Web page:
The point here is that Kivy has a built in GridLayout, but it doesn’t cover all use cases for widgets in a grid, which is sometimes confusing to users who’ve seen grid widgets in other places and expected a slightly different behaviour. The problem is that the GridLayout fills widgets in from the top. That means for instance if there are 3 columns, you can’t place a widget in the third row without first adding 6 widgets to fill the first two rows. That’s just inefficient and wasteful if all you wanted was a small number of widgets in a grid.

So, my SparseGridLayout is a very simple layout that has a number of rows or columns, and checks its children for a row and column property. It then resizes them automatically to be placed in the right grid cell. That means we don’t need any extra widgets, which is much more efficient if we want a grid with not many entries, hence sparse grid layout.

We can start with a FloatLayout base, then all we need to do is set our grid children’s size_hint and pos_hint properties appropriately for the grid and call the FloatLayout‘s normal layout method to actually place them in the grid positions/shapes for us.

We can start by making our layout class:

from kivy.uix.floatlayout import FloatLayout
from kivy.properties import NumericProperty, ReferenceListProperty

class SparseGridLayout(FloatLayout):
    rows = NumericProperty(1)
    columns = NumericProperty(1)
    shape = ReferenceListProperty(rows, columns)

That creates a basic class that doesn’t have any more actual behavior than the FloatLayout alone, but has a few new properties. It’ll hopefully all make sense if you’ve used Kivy a little or followed my crash course, though the ReferenceListProperty may be new - this takes multiple other properties and lets us access them as a list, so for instance referencing or setting shape[0] really updates the rows property, including calling all its associated events etc.. At the same time, the shape is also a real property, with its own events. Do experiment with this if the explanation is not clear.

Now, to make our layout actually rearrange its children to the grid, we need to override its do_layout method, which is what’s called whenever it or its children are updated.

def do_layout(self, *args):
    shape_hint = (1. / self.columns, 1. / self.rows)
    for child in self.children:
        child.size_hint = shape_hint
        if not hasattr(child, 'row'):
            child.row = 0
        if not hasattr(child, 'column'):
            child.column = 0

        child.pos_hint = {'x': shape_hint[0] * child.row,
                          'y': shape_hint[1] * child.column}
    super(SparseGridLayout, self).do_layout(*args)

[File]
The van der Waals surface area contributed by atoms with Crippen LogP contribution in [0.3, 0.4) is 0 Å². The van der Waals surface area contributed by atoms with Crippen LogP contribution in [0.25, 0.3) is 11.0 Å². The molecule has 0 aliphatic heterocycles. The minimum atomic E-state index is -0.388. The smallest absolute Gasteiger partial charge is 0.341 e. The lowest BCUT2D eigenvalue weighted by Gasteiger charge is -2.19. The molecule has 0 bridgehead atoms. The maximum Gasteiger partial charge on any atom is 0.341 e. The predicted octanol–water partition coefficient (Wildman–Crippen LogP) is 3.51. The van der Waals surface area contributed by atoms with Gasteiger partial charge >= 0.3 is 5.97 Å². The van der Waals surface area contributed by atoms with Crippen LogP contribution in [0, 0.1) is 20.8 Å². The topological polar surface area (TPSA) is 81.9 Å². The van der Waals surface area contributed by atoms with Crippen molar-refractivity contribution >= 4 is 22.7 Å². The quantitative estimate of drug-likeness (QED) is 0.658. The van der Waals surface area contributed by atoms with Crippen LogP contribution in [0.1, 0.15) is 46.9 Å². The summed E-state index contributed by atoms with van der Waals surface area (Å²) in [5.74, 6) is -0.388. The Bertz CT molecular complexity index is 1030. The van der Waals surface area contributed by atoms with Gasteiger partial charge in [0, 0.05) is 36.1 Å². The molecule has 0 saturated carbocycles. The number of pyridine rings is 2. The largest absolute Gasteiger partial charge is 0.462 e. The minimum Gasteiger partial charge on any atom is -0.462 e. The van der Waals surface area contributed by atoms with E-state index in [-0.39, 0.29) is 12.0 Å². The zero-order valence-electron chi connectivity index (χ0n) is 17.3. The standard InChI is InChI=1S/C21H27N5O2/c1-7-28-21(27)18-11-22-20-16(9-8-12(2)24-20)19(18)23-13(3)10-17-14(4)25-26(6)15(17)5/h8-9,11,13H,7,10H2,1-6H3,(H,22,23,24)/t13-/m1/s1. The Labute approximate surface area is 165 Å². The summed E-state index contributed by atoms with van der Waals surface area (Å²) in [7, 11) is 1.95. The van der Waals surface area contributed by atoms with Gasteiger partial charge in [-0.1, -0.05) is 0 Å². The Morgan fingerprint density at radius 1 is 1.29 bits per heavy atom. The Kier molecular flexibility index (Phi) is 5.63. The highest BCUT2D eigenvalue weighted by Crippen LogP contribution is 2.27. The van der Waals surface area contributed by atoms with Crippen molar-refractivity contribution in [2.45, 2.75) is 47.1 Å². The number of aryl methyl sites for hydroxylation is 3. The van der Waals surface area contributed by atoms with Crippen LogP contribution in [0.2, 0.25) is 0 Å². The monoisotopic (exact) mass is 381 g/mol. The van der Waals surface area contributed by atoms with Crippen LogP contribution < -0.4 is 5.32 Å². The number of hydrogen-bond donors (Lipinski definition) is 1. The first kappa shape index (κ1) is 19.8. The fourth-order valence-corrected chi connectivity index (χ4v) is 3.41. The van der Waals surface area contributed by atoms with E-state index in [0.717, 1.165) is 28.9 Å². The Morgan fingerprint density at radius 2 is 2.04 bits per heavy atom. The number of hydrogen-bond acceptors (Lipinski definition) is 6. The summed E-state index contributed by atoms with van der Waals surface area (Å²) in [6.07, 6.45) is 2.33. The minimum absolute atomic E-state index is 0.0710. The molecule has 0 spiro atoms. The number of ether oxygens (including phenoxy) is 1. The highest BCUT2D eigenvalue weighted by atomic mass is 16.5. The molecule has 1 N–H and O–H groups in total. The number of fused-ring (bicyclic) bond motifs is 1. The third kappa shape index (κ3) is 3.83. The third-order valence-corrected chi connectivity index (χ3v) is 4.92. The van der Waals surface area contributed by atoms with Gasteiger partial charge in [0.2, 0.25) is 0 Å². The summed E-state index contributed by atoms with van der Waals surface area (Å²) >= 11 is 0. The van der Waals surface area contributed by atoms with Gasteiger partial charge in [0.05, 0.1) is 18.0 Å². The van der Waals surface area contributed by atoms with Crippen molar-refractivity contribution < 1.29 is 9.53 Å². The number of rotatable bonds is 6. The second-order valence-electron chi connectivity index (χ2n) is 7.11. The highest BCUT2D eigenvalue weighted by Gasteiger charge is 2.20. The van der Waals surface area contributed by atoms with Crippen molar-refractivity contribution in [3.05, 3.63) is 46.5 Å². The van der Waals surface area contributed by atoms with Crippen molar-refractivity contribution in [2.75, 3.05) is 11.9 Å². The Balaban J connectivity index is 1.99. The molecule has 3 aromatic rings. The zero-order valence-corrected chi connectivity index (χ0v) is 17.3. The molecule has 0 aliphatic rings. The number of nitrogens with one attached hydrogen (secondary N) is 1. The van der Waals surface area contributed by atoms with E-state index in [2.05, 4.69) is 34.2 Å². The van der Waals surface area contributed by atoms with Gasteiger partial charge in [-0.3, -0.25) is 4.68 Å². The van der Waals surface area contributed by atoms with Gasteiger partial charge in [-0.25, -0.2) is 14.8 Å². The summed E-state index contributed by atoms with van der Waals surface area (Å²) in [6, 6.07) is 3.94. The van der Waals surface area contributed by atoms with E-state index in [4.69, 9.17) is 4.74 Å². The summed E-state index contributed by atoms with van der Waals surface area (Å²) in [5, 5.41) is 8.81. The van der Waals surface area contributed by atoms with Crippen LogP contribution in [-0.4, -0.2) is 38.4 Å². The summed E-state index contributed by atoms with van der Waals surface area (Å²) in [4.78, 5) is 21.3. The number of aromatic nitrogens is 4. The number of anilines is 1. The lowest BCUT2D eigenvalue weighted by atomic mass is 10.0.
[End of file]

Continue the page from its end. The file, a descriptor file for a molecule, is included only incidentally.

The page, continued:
This iterates over all the SparseGridLayout‘s children, setting their size_hint so that they’ll fit exactly in a grid cell (as per the rows and columns properties we set above). It then checks if they have a row or column property, setting it to 0 if not - I’ve chosen that my rows and columns should be zero-indexed, you could modify that if you like. After that, it sets their pos_hint such that they’re placed in the right place. I’ve deliberately let this work with floats, so for instance they could be in column 2.5 to be halfway between the integer columns, so the layout is extra flexible.

The final step is calling the original do_layout method of the FloatLayout. The magic is that all we did is set the child widgets size_hint and pos_hint so that the widgets align to a grid - the FloatLayout itself already knows how to actually set their positions and sizes based on this information. By making use of Kivy’s existing layout abilities, we’ve saved ourself a lot of work.

Finally, I also added a class to represent entries in the grid:

class GridEntry(EventDispatcher):
    row = NumericProperty(0)
    column = NumericProperty(0)

This is very simple, but it means you can do for example:

class GridLabel(Label, GridEntry):
    pass

The GridLabel is thereby a Label that already has row and column properties, so it will behave properly in our SparseGridLayout. We don’t strictly need to do this, we could add the row and column any other way, but this is neat and makes it totally clear what we’re using our widgets for.

That’s everything! With just a few simple modifications we’ve made a whole new Layout widget that can place its children in rows and columns of a grid. Maybe you’ll find that useful, but more generally I hope this demonstrates the general principles of thinking about Layouts and using Kivy’s existing mechanisms to do most of the work.